And since that may have been a little confusing, here's another one that's a bit easier to understand. The first column is overall ratio in 4th gear, and the second column is how many RPMs you'll be turning at 60 mph with brand new 215/75R14 tires in back. Note that these tires are rather large. When I had 205/70's on the rear (which are comparable diameter to 195/75/14 btw) the RPMs were about 75-100 higher.
4th rpm@60mph
----------------------------------------------
79 trans 4.02 3326
75 trans 4.27 3534
late 73 trans 4.41 3644
bastard trans 4.78 3950
ideal trans 3.98 3293

Some of you are thinking that 3293 is a bit too low for the motor to be turning on the freeway, and you're probably right. It's okay though, because I'll be going back to smaller rear tires when I get this trans, which should put me at about 3375-3400 @ 60mph, which is exactly where I want to be (I'll normally be going 65ish anyway). One final thing to note is that putting bigger tires on the back of your bus isn't going to mess up the speedometer, because the speedometer is driven off of the front wheels.

The 091 trannies started in 76 in the US. At this time my best guess is that sometime in 74 they changed from 5.375 to 4.86, still in the 002 case. In 76 they started with the 4.57 and the 091 case. The 75 case was one year only, 002 number but with 091 style ribs on it.

This is one area where the Bentley appears to be a poor source of information. You really can't be sure what you've got until you open it up and look. You can just make an educated guess.
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PostPosted: Tue Oct 20, 2009 9:13 pm    Post subject: Reply with quote

Yes I have a double cab project I will be starting soon and when I travel I always seem to hit mountains. My Westy does great on flat land but when I hit the mountains we start to struggle. That is why I was considering maybe something besides the 091 but I do not want to go as low as the 002. Thanks for the help in doing my research.
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PostPosted: Wed Oct 21, 2009 8:28 am    Post subject: Reply with quote

Yes, all the internet gear ratio lists that I've seen have some inaccuracies.

I think that all 4.86 (7:34) R&Ps will be found in "Pyramid" (5-rib) cases, which first came out in '74 and ran through '75. I could be wrong, but I believe that the earliest '74 Pyramid cases had the 5.42 (7:38) R&P, which was the replacement ratio for the weaker 5.38 (8:43).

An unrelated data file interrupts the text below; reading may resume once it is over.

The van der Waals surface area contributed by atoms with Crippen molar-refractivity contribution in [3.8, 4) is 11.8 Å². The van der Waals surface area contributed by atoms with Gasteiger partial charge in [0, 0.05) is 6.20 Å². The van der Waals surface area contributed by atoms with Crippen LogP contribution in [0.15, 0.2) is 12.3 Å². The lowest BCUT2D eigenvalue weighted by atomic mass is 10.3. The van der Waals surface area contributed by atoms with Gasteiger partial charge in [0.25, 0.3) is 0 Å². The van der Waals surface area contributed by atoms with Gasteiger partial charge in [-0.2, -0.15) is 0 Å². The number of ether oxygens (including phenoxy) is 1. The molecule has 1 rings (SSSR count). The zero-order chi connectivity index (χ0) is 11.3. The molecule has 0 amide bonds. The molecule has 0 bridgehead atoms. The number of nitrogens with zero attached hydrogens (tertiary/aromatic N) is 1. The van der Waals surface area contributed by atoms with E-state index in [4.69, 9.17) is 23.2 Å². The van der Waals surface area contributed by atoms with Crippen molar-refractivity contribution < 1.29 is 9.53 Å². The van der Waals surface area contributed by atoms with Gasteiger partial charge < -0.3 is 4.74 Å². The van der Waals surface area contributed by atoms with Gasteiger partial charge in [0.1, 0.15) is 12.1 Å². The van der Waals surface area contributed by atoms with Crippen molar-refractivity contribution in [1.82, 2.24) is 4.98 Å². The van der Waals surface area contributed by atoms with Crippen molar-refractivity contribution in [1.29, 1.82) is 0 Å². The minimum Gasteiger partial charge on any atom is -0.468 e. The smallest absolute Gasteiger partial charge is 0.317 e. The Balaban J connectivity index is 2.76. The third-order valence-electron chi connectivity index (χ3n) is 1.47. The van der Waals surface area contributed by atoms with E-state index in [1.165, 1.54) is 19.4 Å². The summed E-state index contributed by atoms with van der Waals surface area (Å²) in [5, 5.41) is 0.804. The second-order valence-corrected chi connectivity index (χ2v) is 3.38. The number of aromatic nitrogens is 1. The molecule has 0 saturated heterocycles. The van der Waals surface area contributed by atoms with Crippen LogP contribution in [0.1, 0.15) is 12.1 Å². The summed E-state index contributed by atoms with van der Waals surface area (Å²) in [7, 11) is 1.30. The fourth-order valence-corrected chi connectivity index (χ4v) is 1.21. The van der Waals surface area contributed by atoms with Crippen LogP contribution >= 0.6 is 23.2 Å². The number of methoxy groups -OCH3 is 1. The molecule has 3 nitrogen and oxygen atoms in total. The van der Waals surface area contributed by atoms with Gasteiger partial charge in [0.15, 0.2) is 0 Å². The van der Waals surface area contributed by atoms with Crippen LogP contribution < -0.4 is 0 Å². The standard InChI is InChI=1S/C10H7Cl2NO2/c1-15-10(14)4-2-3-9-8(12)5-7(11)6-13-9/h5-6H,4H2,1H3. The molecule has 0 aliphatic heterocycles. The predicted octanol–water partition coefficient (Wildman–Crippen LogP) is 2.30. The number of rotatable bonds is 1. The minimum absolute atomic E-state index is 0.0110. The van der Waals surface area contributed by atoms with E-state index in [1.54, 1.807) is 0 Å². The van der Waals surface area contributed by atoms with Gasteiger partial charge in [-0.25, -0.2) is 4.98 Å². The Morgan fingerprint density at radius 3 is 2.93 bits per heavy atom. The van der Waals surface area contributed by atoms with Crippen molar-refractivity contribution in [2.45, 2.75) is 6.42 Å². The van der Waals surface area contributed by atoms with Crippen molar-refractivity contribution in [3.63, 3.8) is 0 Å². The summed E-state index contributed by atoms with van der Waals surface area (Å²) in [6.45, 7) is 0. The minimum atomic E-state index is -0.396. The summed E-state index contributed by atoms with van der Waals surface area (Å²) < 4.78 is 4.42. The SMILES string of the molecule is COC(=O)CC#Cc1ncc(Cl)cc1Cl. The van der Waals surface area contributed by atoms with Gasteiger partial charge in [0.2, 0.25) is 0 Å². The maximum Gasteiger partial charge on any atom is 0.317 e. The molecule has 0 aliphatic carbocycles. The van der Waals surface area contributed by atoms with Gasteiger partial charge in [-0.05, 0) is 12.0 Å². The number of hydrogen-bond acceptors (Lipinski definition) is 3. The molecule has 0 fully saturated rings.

Although all U.S. import '76-'79 091s (6-rib) had the 4.57 (7:32) R&Ps, there were many European model 091s that had either 4.86 or 5.42. There were even a few with lower R&P ratios than these (as with the Swiss ambulance).

It's nearly impossible to have totally reliable ratio lists. I don't think that even the factory was perfect in their record keeping.
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PostPosted: Wed Oct 21, 2009 3:59 pm    Post subject: Reply with quote

I think my safest way to go will be to cough up the cash for a rebuilt 091.
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PostPosted: Wed Oct 21, 2009 4:34 pm    Post subject: Reply with quote

You might call Ken @ German Transaxle and pick his brain. He serviced my 5 rib a few months ago and had very favorable reviews of it compared with the 6 rib. Bend is surrounded by hills and mountains, which he feels the 5 rib handles better.

http://www.german-transaxle.com/contact-us/
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PostPosted: Sat Oct 24, 2009 6:07 pm    Post subject: Reply with quote

Roger,

The post above bearing my name IS very confusing and only parts of it were written by me. It's hard to make sense of it.

The answer to your original question is that the 091 has a 4.02 ratio and the 5-rib has 4.27. Both trannies have the same 4th gear (0.889), the only difference is that the 091 has a 32-tooth ring gear and the 5-rib has 34 teeth. If you go with the 5-rib you will reduce your speed by approximately 4mph at the same highway speed. Put another way, going with the 5-rib will raise your RPM by about 200 at 60mph.

-David
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PostPosted: Sat Oct 24, 2009 6:23 pm    Post subject: Reply with quote

Roger Larsen wrote:
Yes I have a double cab project I will be starting soon and when I travel I always seem to hit mountains. My Westy does great on flat land but when I hit the mountains we start to struggle. That is why I was considering maybe something besides the 091 but I do not want to go as low as the 002. Thanks for the help in doing my research.


I also wanted to comment on this particular statement. There is almost no difference in the overall ratio in 4th gear between the 002 and the 5-rib. Only about 1mph difference at 60mph. This is due to the fact that the 002 has a taller 4th and shorter R&P while the 5-rib has a shorter 4th and taller R&P. So if the 002 is too low on the highway for you, the 5-rib will likely also be too low.

No free lunch unfortunately, you are going to have to either choose to be better on the flats or better on the hills, or increase the power output of your engine. Smile Personally I would gear the bus for where you spend the majority of your time. Is it flat highway or hills? Which makes you angrier, downshifting on hills or having your speed limited on the flats? Oh, and remember that even with the 5-rib you will still probably be downshifting on bigger hills.

-David